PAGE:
So, like any skilled married person, I said, “Tell me more about what you are thinking.” She said, “Well…” and I breathed a sigh of relief that we were going to unpack this discussion together. Kim continued, “I mean, we are such good friends now. I know we were friends, and probably best friends, but there is no way we were as good of friends then as we are now.” Then she provided the wisdom,

“We have grown so much!”

Ah, yes. We have grown so much.

The Growth

The growth that Kim and I have experienced in our marriage is two-fold from my perspective.

First, we have grown as individuals. Each of us have different interests and callings. These differences in skills and abilities need to be honed, nurtured, and grown. Second, our relationship as a married couple has grown. Over the years we have made emotional and social deposits in our relationship accounts, building up equity and assets we can rely on that help to strengthen the trust we have in each other. This networking back and forth in the relationship relies heavily on the use of interpersonal skills and competencies such as mutual respect and empathy.

In a healthy and vibrant marriage you have to grow as an individual and the relationship has to grow as well. Both are important.  You certainly cannot focus on individual growth only. If you are only growing as individuals, the relationship will suffer. You will focus on yourself and your needs and the relationship will suffer. By the same token, you can not solely focus on the relationship, stifling individual growth and personal achievement.

Bridge to Leadership

Ok, so I know most of you read this for some perspective on leadership and not marriage relationships. Here is the point, in development, leadership is a lot like marriage. You have to focus on yourself as a leader as well as on your leadership.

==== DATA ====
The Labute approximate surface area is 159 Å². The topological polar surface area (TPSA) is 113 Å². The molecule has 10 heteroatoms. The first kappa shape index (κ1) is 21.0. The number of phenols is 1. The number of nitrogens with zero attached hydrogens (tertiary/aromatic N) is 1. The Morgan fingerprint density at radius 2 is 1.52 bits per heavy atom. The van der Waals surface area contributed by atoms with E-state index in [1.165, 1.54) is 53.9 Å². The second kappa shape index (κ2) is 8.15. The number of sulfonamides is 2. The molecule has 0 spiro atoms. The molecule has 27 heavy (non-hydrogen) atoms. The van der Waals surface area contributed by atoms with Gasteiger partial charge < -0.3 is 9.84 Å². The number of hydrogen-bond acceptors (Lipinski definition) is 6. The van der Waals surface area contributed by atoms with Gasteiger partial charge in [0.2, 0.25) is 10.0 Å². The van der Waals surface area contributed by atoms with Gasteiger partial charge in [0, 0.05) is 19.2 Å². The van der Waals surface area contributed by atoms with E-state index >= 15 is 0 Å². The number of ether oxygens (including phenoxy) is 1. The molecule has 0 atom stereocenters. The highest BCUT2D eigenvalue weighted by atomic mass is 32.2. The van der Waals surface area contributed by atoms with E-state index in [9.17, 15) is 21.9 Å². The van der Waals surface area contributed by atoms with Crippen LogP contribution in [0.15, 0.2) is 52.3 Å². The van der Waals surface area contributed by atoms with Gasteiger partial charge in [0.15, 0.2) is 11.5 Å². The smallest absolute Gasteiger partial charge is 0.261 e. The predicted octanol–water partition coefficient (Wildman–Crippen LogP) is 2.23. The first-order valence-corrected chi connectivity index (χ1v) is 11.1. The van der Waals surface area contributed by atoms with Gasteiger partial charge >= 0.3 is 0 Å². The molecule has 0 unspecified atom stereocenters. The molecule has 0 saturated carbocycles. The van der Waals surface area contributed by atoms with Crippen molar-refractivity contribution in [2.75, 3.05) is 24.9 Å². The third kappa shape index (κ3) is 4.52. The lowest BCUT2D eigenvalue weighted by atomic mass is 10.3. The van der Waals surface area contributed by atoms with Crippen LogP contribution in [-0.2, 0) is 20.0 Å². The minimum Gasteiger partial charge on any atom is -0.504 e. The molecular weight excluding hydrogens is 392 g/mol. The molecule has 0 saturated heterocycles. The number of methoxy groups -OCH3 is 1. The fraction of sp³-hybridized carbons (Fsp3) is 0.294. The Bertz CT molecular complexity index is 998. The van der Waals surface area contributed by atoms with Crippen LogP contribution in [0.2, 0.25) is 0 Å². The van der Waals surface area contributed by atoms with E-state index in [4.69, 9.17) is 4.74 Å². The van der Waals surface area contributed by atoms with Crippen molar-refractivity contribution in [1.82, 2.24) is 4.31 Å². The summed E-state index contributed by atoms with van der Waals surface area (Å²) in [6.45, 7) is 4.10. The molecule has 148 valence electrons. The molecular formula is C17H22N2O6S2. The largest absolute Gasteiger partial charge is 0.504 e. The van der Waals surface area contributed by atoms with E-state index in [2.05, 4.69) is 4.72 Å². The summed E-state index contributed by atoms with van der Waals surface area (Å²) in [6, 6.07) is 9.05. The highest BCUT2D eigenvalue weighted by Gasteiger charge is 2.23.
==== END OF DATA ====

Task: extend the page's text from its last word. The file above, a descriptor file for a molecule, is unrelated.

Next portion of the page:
Leader Development Is Distinguishable from Leadership Development

Leader development focuses on the skills, talents, knowledge, and abilities of the individual person. This can be in the form of formal courses where the leader does analysis and self-reflection. Courses on personality, such as the Pearman Personality Integrator, Myers-Briggs, or DiSC are examples. Training in emotional intelligence using an assessment like the EQi-2.0 is another example of leader development. There is knowledge of self that is then put to use inside the organization. Learning in the area of core values, or important skills like marketing or sales, are also part of the leader development domain.

Leadership development has more of an emphasis on building social capital, networking, and the interpersonal skills such as reciprocity and trustworthiness. Leadership from a social capital sense builds upon the work of Robert Putnam who gave three reasons why social capital is important:

  • Social capital allows citizens to resolve collective problems. People are better off when they cooperate.
  • When people trust each other they are more likely to interact more often and better with each other. As a result, everyday business and social transactions become less costly.
  • Understanding in the end that our fates are linked.

Leader development is key. It is clear. It is usually what most of us think about when we think of leadership development.

My premise is that we need to work on both, and what gets left out of the mix is our work in actual leadership development.

Think about your organization. Maybe you are in an HR, Training, or Functional leadership position. Whatever your organizational role, ask yourself three questions:

  1. What kind of environment am I fostering that allows leaders to solve collective problems? How are we rewarding and recognizing cooperation over individual achievement?
  2. How are we setting up our work environments and meetings so that they happen more frequently and better? It isn’t the frequency of your meetings that is the problem, it is the quality. Social Capital Theory would say that the more people are together and the better they are together this is what drives costs down.
  3. Do your leaders understand that their fates are linked? Are their reward and recognition systems linked? Do sales and marketing share goals? Have you done disaster scenarios around the possibility that your vision is not realized?